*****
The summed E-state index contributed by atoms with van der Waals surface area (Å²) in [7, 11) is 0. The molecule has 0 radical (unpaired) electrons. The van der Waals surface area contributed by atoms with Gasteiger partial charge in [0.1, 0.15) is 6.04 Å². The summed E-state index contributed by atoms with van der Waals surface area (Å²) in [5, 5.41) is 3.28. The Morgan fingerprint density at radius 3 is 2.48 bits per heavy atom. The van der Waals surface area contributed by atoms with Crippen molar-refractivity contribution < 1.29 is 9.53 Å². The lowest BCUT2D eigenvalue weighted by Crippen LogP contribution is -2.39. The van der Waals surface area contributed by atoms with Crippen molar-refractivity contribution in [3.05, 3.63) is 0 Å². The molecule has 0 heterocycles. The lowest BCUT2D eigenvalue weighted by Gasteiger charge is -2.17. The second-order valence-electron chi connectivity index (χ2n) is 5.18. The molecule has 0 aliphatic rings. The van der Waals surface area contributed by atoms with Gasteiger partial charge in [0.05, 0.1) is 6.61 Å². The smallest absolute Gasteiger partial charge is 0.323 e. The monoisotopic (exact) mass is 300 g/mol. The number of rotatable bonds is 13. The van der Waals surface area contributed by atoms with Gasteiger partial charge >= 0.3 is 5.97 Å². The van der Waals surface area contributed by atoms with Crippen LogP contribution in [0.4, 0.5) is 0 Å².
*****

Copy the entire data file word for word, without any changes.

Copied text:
The summed E-state index contributed by atoms with van der Waals surface area (Å²) in [7, 11) is 0. The molecule has 0 radical (unpaired) electrons. The van der Waals surface area contributed by atoms with Gasteiger partial charge in [0.1, 0.15) is 6.04 Å². The summed E-state index contributed by atoms with van der Waals surface area (Å²) in [5, 5.41) is 3.28. The Morgan fingerprint density at radius 3 is 2.48 bits per heavy atom. The van der Waals surface area contributed by atoms with Crippen molar-refractivity contribution < 1.29 is 9.53 Å². The lowest BCUT2D eigenvalue weighted by Crippen LogP contribution is -2.39. The van der Waals surface area contributed by atoms with Crippen molar-refractivity contribution in [3.05, 3.63) is 0 Å². The molecule has 0 heterocycles. The lowest BCUT2D eigenvalue weighted by Gasteiger charge is -2.17. The second-order valence-electron chi connectivity index (χ2n) is 5.18. The molecule has 0 aliphatic rings. The van der Waals surface area contributed by atoms with Gasteiger partial charge in [0.05, 0.1) is 6.61 Å². The smallest absolute Gasteiger partial charge is 0.323 e. The monoisotopic (exact) mass is 300 g/mol. The number of rotatable bonds is 13. The van der Waals surface area contributed by atoms with Gasteiger partial charge >= 0.3 is 5.97 Å². The van der Waals surface area contributed by atoms with Crippen LogP contribution in [0.4, 0.5) is 0 Å².